Toothless Fast bowling – After the retirement of Jhulan Goswami from the format, India has had concerns in their pace attack. Apart from Shikha Pandey, no other pacer in the squad has the ability to rattle their opposition through some serious fast bowling.
Pooja Vastrakar has pace but she hasn’t yet developed the ability to bowl consistently in good areas and is also not economical as she goes for plenty of runs. Meanwhile, Arundhati lacks pace and thus would not be able to unsettle batswomen from bouncy Australian pitches.
Substandard fielding – Although the average age of Indian players is 22 years and 9 months, yet they are one of the worst fielding units in the tournament. Apart from Deepti, Smriti, Jemimah, and Harmanpreet, none of the other players are good fielders.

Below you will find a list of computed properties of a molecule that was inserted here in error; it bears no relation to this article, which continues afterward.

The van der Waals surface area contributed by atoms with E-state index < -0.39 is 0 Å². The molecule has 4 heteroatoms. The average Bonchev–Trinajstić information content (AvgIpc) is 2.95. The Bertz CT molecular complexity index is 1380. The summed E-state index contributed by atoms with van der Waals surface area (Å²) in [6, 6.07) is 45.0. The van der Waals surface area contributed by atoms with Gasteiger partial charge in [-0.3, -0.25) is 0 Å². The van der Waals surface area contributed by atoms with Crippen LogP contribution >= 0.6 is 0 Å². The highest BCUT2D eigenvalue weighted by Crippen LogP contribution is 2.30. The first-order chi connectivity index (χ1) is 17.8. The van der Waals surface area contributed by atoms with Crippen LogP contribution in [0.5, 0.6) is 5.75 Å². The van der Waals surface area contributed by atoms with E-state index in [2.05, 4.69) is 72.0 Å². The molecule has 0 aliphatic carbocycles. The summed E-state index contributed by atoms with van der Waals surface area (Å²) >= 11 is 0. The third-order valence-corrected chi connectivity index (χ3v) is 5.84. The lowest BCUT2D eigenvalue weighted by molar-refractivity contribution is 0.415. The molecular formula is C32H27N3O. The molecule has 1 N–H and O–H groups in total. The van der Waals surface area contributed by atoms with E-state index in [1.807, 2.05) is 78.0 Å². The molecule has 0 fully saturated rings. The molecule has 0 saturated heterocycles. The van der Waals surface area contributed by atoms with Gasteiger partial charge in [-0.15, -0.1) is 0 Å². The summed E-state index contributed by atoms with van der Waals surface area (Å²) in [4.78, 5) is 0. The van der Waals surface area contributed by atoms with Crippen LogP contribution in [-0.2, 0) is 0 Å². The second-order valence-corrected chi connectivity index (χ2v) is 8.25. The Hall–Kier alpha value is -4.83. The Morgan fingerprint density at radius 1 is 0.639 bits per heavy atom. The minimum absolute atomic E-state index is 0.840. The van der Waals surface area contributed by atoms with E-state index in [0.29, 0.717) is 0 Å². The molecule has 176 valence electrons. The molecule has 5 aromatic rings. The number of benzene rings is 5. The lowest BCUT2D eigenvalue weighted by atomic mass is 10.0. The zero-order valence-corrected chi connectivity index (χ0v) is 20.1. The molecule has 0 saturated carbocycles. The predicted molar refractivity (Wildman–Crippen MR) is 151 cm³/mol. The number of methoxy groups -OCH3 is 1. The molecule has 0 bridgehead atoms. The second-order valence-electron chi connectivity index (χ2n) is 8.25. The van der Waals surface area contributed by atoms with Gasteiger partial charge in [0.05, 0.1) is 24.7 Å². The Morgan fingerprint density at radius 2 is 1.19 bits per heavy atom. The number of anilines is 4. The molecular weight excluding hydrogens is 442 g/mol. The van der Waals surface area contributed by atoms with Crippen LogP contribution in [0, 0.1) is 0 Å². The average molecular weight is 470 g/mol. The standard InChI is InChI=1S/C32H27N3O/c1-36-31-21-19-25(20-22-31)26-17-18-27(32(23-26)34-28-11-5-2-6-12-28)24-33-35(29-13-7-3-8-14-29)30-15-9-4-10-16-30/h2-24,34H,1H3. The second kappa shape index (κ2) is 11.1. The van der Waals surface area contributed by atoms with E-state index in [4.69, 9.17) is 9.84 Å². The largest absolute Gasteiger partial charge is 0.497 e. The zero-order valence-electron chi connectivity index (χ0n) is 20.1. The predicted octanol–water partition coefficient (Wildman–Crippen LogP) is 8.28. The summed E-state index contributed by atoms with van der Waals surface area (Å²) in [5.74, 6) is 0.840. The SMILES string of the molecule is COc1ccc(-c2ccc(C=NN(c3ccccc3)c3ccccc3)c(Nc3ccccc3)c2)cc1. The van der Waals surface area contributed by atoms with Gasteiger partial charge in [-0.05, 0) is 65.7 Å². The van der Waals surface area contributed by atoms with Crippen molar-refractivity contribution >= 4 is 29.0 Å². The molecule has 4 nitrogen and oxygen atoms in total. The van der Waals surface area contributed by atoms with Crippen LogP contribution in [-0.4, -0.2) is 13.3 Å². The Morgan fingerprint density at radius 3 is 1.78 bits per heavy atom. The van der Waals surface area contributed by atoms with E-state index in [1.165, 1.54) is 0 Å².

The Indians are especially sloppy at outfield where they drop sitters and are also abysmal in stopping the boundaries and would thus have to tighten their belts in the fielding department if they are to register their maiden World T20 title in Australia.
Smriti Mandhana – The Virat Kohli of women’s cricket, Smriti would be the vital cog of this Indian world cup squad. She will be tasked to anchor the Indian innings and if she gets going, then the Indians will be in for posting a mammoth total. Thus the batswomen around her would have to absorb the pressure to let her get set for a big inning.
Indian Women’s Squad for 2020 T20 World Cup: Harmanpreet Kaur (c), Smriti Mandhana, Shafali Verma, Jemimah Rodrigues, Harleen Deol, Veda Krishnamurthy, Richa Ghosh, Taniya Bhatia (wk), Deepti Sharma, Shikha Pandey, Pooja Vastrakar, Poonam Yadav, Radha Yadav, Arundhati Reddy, Rajeshwari Gayakwad.
February 21: Australia Women vs India Women – Sydney Showground Stadium, Sydney
February 24: India Women vs Bangladesh Women – W.A.C.A. Ground, Perth
February 27: India Women vs New Zealand Women – Junction Oval, Melbourne
February 29: India Women vs Sri Lanka Women, 14th Match – Junction Oval, Melbourne